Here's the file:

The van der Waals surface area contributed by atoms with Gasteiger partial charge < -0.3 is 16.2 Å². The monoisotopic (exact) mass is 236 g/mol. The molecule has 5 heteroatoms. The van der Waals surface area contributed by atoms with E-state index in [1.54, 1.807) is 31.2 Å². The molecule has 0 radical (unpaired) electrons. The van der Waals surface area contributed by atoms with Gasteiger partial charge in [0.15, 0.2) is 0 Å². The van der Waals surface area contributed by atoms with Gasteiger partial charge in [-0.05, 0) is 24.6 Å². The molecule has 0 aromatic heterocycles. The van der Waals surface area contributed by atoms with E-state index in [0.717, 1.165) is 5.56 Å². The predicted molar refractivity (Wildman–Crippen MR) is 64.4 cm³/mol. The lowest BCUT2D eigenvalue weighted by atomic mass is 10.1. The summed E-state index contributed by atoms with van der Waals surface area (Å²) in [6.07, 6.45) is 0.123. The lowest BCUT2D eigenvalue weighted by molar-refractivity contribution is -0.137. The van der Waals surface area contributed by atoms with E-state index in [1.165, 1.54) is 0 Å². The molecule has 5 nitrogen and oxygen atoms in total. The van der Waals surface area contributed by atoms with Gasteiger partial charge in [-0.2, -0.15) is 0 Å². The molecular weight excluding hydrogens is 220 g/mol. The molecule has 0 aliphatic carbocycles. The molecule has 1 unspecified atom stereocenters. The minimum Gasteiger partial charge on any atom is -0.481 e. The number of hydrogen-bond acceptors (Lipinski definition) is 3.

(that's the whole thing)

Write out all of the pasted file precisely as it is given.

The van der Waals surface area contributed by atoms with Gasteiger partial charge < -0.3 is 16.2 Å². The monoisotopic (exact) mass is 236 g/mol. The molecule has 5 heteroatoms. The van der Waals surface area contributed by atoms with E-state index in [1.54, 1.807) is 31.2 Å². The molecule has 0 radical (unpaired) electrons. The van der Waals surface area contributed by atoms with Gasteiger partial charge in [0.15, 0.2) is 0 Å². The van der Waals surface area contributed by atoms with Gasteiger partial charge in [-0.05, 0) is 24.6 Å². The molecule has 0 aromatic heterocycles. The van der Waals surface area contributed by atoms with E-state index in [0.717, 1.165) is 5.56 Å². The predicted molar refractivity (Wildman–Crippen MR) is 64.4 cm³/mol. The lowest BCUT2D eigenvalue weighted by atomic mass is 10.1. The summed E-state index contributed by atoms with van der Waals surface area (Å²) in [6.07, 6.45) is 0.123. The lowest BCUT2D eigenvalue weighted by molar-refractivity contribution is -0.137. The van der Waals surface area contributed by atoms with E-state index in [1.165, 1.54) is 0 Å². The molecule has 5 nitrogen and oxygen atoms in total. The van der Waals surface area contributed by atoms with Gasteiger partial charge in [-0.2, -0.15) is 0 Å². The molecular weight excluding hydrogens is 220 g/mol. The molecule has 0 aliphatic carbocycles. The molecule has 1 unspecified atom stereocenters. The minimum Gasteiger partial charge on any atom is -0.481 e. The number of hydrogen-bond acceptors (Lipinski definition) is 3.